The Hongkong Telegraph.
Tuesday, November 5, 1918.
THE BOY SCOUTS.
[To the Editor of the "Hongkong Telegraph."]
Sir,--The Boy Scouts organisation in Hongkong was inauguratad during the latter part of 1914, with Major Bowen as Chief Scout. At the time it was inaugurated, every hope of it usefulness was cherished by all who were interested in the movement. But things have been gradually allowed to sink to such an extent that the Scouts, existing as they are at present, are a mere skeleton of what they formerly were. From bad the organisation has gone to worse and it will not surprise many if it be blotted out of existence altogether.
Several well-known and prominent business men of the Colony have, during its period of existence, extended their sympathy to the movement and it is certainly an undesirable thing that the Boy Scouts should be totally wiped out of existence. Considering the high ideals of the movement when first introduced by Lieut-General Sir Robert Baden-Powell and as set forth in the Scouts Code it is highly desirable that the Scouts should continue, as the aims are emphasied in the simple words "GOD, KING and COUNTRY." The purpose for which the Scouts were introduced was to train them up to be useful and loyal citizens of the British Empire, and it is a matter of regret that the Scouts movement, which was so enthusiastically greeted by a large number of persons, be allowed to be a thing of the past.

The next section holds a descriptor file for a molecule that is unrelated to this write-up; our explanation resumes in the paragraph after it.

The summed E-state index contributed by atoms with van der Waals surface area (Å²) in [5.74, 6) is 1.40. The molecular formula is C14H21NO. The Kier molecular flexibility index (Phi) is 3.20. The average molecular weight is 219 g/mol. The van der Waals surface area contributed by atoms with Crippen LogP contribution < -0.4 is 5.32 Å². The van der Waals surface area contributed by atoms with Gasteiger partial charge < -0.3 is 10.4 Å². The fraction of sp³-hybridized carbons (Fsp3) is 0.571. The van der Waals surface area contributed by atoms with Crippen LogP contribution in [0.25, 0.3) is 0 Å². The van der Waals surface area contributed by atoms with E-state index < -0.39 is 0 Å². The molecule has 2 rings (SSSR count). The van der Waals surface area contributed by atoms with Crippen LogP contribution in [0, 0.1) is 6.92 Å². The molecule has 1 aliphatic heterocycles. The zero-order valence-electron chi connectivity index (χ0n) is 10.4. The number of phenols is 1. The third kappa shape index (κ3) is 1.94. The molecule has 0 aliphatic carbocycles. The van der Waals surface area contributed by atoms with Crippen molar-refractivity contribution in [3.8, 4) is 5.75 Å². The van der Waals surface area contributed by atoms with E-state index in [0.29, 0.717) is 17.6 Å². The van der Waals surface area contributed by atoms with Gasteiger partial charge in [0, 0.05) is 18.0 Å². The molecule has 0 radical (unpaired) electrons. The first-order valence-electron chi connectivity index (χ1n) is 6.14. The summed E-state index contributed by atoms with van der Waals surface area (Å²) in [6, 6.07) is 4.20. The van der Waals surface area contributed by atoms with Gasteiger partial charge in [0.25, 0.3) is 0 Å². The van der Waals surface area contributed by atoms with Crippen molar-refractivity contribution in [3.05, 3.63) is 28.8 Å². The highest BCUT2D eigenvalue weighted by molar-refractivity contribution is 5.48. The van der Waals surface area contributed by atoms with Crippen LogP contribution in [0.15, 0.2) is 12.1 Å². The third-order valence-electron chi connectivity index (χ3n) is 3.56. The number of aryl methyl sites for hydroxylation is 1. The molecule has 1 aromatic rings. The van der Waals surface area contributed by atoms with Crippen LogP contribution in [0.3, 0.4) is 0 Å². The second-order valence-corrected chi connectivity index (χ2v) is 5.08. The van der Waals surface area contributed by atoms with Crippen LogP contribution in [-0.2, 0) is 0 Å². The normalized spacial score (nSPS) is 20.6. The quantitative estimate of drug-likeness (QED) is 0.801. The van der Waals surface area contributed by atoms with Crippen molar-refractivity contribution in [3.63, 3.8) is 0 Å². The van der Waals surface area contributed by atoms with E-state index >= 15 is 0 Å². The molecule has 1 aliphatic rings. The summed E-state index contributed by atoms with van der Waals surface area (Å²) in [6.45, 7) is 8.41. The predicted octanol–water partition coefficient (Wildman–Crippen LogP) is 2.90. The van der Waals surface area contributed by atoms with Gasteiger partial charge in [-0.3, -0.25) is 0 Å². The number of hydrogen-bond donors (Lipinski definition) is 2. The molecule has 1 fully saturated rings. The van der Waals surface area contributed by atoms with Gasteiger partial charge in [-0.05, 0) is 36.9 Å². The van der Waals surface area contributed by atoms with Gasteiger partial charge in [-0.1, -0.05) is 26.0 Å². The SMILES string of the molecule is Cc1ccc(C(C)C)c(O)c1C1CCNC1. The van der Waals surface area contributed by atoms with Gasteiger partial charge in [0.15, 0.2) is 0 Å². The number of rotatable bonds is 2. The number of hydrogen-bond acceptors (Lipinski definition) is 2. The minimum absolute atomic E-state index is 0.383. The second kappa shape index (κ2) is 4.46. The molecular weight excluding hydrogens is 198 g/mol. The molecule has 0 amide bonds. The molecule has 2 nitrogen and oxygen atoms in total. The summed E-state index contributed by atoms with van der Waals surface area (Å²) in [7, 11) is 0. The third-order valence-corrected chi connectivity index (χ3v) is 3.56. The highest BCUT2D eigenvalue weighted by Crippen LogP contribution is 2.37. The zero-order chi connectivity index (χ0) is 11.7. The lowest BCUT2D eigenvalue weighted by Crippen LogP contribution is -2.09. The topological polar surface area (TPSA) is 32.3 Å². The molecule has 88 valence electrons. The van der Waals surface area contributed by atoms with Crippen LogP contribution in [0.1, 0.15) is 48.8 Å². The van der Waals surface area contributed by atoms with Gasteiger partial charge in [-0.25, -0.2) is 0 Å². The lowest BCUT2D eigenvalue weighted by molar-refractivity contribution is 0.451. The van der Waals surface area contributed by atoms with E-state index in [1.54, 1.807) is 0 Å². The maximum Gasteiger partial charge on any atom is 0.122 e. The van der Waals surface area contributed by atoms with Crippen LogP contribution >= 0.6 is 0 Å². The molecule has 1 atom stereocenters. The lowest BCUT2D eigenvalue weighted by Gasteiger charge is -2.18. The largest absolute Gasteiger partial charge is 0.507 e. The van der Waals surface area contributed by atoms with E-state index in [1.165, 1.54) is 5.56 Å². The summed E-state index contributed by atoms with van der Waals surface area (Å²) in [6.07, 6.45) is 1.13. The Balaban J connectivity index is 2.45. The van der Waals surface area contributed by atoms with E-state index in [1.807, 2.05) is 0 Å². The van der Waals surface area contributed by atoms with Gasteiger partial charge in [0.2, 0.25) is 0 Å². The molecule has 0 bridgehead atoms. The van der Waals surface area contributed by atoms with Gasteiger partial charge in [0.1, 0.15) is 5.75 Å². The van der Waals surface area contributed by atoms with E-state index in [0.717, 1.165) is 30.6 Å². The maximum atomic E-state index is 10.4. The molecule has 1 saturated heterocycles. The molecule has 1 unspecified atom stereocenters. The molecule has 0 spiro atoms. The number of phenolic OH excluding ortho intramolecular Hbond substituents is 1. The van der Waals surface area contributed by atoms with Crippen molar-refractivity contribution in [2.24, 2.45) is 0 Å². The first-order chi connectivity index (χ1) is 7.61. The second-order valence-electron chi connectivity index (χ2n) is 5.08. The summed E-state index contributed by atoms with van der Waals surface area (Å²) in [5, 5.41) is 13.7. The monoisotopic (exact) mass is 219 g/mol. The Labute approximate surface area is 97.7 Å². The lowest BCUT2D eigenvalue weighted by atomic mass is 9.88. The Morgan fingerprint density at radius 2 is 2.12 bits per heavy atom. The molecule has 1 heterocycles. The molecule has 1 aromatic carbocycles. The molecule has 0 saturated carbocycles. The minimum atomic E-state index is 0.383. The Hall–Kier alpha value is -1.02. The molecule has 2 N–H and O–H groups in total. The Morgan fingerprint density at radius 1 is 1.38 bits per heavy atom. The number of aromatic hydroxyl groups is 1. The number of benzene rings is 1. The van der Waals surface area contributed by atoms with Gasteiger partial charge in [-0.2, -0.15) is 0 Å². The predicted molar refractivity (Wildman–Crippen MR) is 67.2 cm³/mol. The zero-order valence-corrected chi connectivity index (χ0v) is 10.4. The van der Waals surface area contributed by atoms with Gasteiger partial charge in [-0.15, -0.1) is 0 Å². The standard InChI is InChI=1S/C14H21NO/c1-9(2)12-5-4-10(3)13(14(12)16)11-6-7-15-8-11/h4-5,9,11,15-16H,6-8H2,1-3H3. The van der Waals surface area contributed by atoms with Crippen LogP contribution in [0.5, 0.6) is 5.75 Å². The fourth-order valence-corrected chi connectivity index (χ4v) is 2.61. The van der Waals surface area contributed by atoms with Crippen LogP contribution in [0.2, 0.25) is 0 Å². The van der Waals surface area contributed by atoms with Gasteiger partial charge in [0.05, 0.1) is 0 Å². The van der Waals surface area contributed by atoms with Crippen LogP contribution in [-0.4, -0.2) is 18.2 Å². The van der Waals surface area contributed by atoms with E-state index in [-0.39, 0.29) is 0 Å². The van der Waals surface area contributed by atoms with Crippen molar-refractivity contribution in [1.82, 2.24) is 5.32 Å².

We are still in the midst of the Great War and though we are seeing the beginning of the end, still the matter should not be shelved, as through its office we may inspire the younger generation to keep up that love of Country which is deeply cherished by all.
Hongkong, Nov. 5, 1918.